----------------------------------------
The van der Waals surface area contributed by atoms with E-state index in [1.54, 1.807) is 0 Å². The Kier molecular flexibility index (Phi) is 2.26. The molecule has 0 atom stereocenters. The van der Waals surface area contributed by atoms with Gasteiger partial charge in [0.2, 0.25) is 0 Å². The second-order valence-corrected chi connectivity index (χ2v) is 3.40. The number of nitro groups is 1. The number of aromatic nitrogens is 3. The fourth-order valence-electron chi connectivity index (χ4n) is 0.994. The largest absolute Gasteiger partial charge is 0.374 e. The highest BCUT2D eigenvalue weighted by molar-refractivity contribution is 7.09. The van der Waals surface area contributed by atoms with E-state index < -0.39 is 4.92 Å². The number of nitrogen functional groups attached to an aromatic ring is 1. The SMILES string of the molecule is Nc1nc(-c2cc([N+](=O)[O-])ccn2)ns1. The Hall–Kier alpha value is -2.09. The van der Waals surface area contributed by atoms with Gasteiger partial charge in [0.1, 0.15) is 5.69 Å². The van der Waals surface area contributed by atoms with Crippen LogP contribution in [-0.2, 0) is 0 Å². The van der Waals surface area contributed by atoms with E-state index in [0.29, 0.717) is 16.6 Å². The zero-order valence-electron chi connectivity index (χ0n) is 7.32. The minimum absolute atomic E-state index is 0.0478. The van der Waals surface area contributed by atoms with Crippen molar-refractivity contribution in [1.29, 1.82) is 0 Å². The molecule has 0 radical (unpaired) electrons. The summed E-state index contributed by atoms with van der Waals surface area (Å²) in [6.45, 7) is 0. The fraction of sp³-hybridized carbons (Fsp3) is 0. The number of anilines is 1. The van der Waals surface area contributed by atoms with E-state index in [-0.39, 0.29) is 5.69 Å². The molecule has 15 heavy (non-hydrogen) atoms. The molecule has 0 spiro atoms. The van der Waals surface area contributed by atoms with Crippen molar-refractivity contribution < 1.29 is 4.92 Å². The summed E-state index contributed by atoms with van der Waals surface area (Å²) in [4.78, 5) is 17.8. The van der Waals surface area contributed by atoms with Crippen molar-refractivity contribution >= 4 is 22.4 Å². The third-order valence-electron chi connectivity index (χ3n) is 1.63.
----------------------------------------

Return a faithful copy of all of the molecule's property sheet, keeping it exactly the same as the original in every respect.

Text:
The van der Waals surface area contributed by atoms with E-state index in [1.54, 1.807) is 0 Å². The Kier molecular flexibility index (Phi) is 2.26. The molecule has 0 atom stereocenters. The van der Waals surface area contributed by atoms with Gasteiger partial charge in [0.2, 0.25) is 0 Å². The second-order valence-corrected chi connectivity index (χ2v) is 3.40. The number of nitro groups is 1. The number of aromatic nitrogens is 3. The fourth-order valence-electron chi connectivity index (χ4n) is 0.994. The largest absolute Gasteiger partial charge is 0.374 e. The highest BCUT2D eigenvalue weighted by molar-refractivity contribution is 7.09. The van der Waals surface area contributed by atoms with E-state index < -0.39 is 4.92 Å². The number of nitrogen functional groups attached to an aromatic ring is 1. The SMILES string of the molecule is Nc1nc(-c2cc([N+](=O)[O-])ccn2)ns1. The Hall–Kier alpha value is -2.09. The van der Waals surface area contributed by atoms with Gasteiger partial charge in [0.1, 0.15) is 5.69 Å². The van der Waals surface area contributed by atoms with Crippen LogP contribution in [-0.2, 0) is 0 Å². The van der Waals surface area contributed by atoms with E-state index in [0.29, 0.717) is 16.6 Å². The zero-order valence-electron chi connectivity index (χ0n) is 7.32. The minimum absolute atomic E-state index is 0.0478. The van der Waals surface area contributed by atoms with Crippen molar-refractivity contribution in [1.29, 1.82) is 0 Å². The molecule has 0 radical (unpaired) electrons. The summed E-state index contributed by atoms with van der Waals surface area (Å²) in [6.45, 7) is 0. The fraction of sp³-hybridized carbons (Fsp3) is 0. The number of anilines is 1. The van der Waals surface area contributed by atoms with E-state index in [-0.39, 0.29) is 5.69 Å². The molecule has 15 heavy (non-hydrogen) atoms. The molecule has 0 spiro atoms. The van der Waals surface area contributed by atoms with Crippen molar-refractivity contribution < 1.29 is 4.92 Å². The summed E-state index contributed by atoms with van der Waals surface area (Å²) in [4.78, 5) is 17.8. The van der Waals surface area contributed by atoms with Crippen molar-refractivity contribution >= 4 is 22.4 Å². The third-order valence-electron chi connectivity index (χ3n) is 1.63.